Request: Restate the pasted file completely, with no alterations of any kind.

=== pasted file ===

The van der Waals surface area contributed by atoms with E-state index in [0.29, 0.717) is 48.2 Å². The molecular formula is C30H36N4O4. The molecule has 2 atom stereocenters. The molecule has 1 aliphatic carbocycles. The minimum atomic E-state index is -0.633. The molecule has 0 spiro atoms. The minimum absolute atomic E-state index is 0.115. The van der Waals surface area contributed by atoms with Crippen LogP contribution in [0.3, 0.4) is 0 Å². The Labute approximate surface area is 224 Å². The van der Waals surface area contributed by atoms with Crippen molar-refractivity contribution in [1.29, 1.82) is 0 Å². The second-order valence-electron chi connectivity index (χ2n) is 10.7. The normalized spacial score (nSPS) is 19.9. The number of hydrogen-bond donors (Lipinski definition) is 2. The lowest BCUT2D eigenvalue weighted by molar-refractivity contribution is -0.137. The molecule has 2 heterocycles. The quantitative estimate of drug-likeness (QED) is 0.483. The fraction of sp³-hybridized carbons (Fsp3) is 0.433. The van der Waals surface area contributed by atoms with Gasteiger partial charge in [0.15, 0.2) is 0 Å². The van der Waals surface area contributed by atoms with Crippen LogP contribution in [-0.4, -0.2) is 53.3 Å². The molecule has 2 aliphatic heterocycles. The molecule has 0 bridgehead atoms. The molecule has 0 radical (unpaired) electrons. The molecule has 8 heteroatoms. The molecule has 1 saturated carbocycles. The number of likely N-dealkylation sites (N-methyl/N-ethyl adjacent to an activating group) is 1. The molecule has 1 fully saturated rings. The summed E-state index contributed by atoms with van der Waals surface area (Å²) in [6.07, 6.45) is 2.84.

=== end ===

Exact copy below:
The van der Waals surface area contributed by atoms with E-state index in [0.29, 0.717) is 48.2 Å². The molecular formula is C30H36N4O4. The molecule has 2 atom stereocenters. The molecule has 1 aliphatic carbocycles. The minimum atomic E-state index is -0.633. The molecule has 0 spiro atoms. The minimum absolute atomic E-state index is 0.115. The van der Waals surface area contributed by atoms with Crippen LogP contribution in [0.3, 0.4) is 0 Å². The Labute approximate surface area is 224 Å². The van der Waals surface area contributed by atoms with Crippen molar-refractivity contribution in [1.29, 1.82) is 0 Å². The second-order valence-electron chi connectivity index (χ2n) is 10.7. The normalized spacial score (nSPS) is 19.9. The number of hydrogen-bond donors (Lipinski definition) is 2. The lowest BCUT2D eigenvalue weighted by molar-refractivity contribution is -0.137. The molecule has 2 heterocycles. The quantitative estimate of drug-likeness (QED) is 0.483. The fraction of sp³-hybridized carbons (Fsp3) is 0.433. The van der Waals surface area contributed by atoms with Gasteiger partial charge in [0.15, 0.2) is 0 Å². The van der Waals surface area contributed by atoms with Crippen LogP contribution in [-0.4, -0.2) is 53.3 Å². The molecule has 2 aliphatic heterocycles. The molecule has 0 bridgehead atoms. The molecule has 0 radical (unpaired) electrons. The molecule has 8 heteroatoms. The molecule has 1 saturated carbocycles. The number of likely N-dealkylation sites (N-methyl/N-ethyl adjacent to an activating group) is 1. The molecule has 1 fully saturated rings. The summed E-state index contributed by atoms with van der Waals surface area (Å²) in [6.07, 6.45) is 2.84.